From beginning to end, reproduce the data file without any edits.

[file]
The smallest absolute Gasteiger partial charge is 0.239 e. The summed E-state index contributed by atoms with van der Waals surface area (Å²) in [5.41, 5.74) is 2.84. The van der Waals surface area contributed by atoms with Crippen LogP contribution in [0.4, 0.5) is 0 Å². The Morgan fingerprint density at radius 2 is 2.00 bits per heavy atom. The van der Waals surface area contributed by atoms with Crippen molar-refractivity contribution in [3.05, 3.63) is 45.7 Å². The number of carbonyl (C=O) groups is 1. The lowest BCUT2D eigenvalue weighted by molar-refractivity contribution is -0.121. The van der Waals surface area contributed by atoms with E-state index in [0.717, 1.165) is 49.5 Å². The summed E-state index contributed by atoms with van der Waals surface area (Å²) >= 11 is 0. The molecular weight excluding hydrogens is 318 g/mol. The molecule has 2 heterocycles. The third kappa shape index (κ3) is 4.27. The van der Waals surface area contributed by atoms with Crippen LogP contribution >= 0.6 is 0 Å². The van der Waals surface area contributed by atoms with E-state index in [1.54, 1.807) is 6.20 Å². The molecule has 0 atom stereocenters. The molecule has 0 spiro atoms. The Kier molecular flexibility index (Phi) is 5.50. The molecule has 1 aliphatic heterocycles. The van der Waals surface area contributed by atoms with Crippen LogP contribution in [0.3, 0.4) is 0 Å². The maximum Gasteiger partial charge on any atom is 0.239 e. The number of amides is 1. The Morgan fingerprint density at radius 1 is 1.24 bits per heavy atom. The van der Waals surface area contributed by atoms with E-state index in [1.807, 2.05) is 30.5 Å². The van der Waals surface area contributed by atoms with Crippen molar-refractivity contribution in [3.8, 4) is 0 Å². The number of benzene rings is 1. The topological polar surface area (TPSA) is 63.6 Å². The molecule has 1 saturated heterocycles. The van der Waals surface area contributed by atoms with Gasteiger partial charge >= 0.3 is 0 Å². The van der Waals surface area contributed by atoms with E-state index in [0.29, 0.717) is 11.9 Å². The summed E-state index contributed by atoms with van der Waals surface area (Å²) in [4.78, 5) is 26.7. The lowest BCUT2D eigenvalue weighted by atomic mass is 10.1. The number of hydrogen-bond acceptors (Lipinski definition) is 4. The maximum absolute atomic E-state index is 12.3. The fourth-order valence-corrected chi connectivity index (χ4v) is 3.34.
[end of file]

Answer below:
The smallest absolute Gasteiger partial charge is 0.239 e. The summed E-state index contributed by atoms with van der Waals surface area (Å²) in [5.41, 5.74) is 2.84. The van der Waals surface area contributed by atoms with Crippen LogP contribution in [0.4, 0.5) is 0 Å². The Morgan fingerprint density at radius 2 is 2.00 bits per heavy atom. The van der Waals surface area contributed by atoms with Crippen molar-refractivity contribution in [3.05, 3.63) is 45.7 Å². The number of carbonyl (C=O) groups is 1. The lowest BCUT2D eigenvalue weighted by molar-refractivity contribution is -0.121. The van der Waals surface area contributed by atoms with E-state index in [0.717, 1.165) is 49.5 Å². The summed E-state index contributed by atoms with van der Waals surface area (Å²) >= 11 is 0. The molecular weight excluding hydrogens is 318 g/mol. The molecule has 2 heterocycles. The third kappa shape index (κ3) is 4.27. The van der Waals surface area contributed by atoms with Crippen LogP contribution >= 0.6 is 0 Å². The van der Waals surface area contributed by atoms with E-state index in [1.54, 1.807) is 6.20 Å². The molecule has 0 atom stereocenters. The molecule has 0 spiro atoms. The Kier molecular flexibility index (Phi) is 5.50. The molecule has 1 aliphatic heterocycles. The van der Waals surface area contributed by atoms with Crippen LogP contribution in [0.3, 0.4) is 0 Å². The maximum Gasteiger partial charge on any atom is 0.239 e. The number of amides is 1. The Morgan fingerprint density at radius 1 is 1.24 bits per heavy atom. The van der Waals surface area contributed by atoms with E-state index in [1.807, 2.05) is 30.5 Å². The van der Waals surface area contributed by atoms with Crippen molar-refractivity contribution in [3.8, 4) is 0 Å². The number of benzene rings is 1. The topological polar surface area (TPSA) is 63.6 Å². The molecule has 1 saturated heterocycles. The van der Waals surface area contributed by atoms with Gasteiger partial charge >= 0.3 is 0 Å². The van der Waals surface area contributed by atoms with E-state index in [0.29, 0.717) is 11.9 Å². The summed E-state index contributed by atoms with van der Waals surface area (Å²) in [4.78, 5) is 26.7. The lowest BCUT2D eigenvalue weighted by atomic mass is 10.1. The number of hydrogen-bond acceptors (Lipinski definition) is 4. The maximum absolute atomic E-state index is 12.3. The fourth-order valence-corrected chi connectivity index (χ4v) is 3.34.